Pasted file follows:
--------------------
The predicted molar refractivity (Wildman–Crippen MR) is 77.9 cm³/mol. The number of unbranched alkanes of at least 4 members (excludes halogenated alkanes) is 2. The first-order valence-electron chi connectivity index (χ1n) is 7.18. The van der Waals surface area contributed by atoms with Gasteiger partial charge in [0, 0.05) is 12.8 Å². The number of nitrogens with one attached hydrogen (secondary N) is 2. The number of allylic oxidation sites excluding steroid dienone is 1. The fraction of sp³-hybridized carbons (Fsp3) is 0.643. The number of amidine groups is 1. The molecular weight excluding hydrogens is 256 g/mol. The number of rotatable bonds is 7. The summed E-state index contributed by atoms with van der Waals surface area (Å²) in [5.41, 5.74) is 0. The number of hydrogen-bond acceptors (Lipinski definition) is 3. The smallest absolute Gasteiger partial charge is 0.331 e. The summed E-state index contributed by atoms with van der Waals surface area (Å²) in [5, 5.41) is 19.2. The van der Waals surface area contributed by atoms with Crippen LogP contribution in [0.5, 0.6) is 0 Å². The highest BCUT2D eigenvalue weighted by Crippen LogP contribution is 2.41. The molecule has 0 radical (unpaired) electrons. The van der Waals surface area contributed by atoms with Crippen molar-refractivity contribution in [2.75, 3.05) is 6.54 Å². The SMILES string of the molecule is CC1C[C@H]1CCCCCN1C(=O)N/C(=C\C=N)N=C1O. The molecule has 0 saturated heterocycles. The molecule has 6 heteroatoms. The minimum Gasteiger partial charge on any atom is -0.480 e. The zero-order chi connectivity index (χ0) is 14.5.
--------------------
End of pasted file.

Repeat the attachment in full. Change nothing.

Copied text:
The predicted molar refractivity (Wildman–Crippen MR) is 77.9 cm³/mol. The number of unbranched alkanes of at least 4 members (excludes halogenated alkanes) is 2. The first-order valence-electron chi connectivity index (χ1n) is 7.18. The van der Waals surface area contributed by atoms with Gasteiger partial charge in [0, 0.05) is 12.8 Å². The number of nitrogens with one attached hydrogen (secondary N) is 2. The number of allylic oxidation sites excluding steroid dienone is 1. The fraction of sp³-hybridized carbons (Fsp3) is 0.643. The number of amidine groups is 1. The molecular weight excluding hydrogens is 256 g/mol. The number of rotatable bonds is 7. The summed E-state index contributed by atoms with van der Waals surface area (Å²) in [5.41, 5.74) is 0. The number of hydrogen-bond acceptors (Lipinski definition) is 3. The smallest absolute Gasteiger partial charge is 0.331 e. The summed E-state index contributed by atoms with van der Waals surface area (Å²) in [5, 5.41) is 19.2. The van der Waals surface area contributed by atoms with Crippen LogP contribution in [0.5, 0.6) is 0 Å². The highest BCUT2D eigenvalue weighted by Crippen LogP contribution is 2.41. The molecule has 0 radical (unpaired) electrons. The van der Waals surface area contributed by atoms with Crippen molar-refractivity contribution in [2.75, 3.05) is 6.54 Å². The SMILES string of the molecule is CC1C[C@H]1CCCCCN1C(=O)N/C(=C\C=N)N=C1O. The molecule has 0 saturated heterocycles. The molecule has 6 heteroatoms. The minimum Gasteiger partial charge on any atom is -0.480 e. The zero-order chi connectivity index (χ0) is 14.5.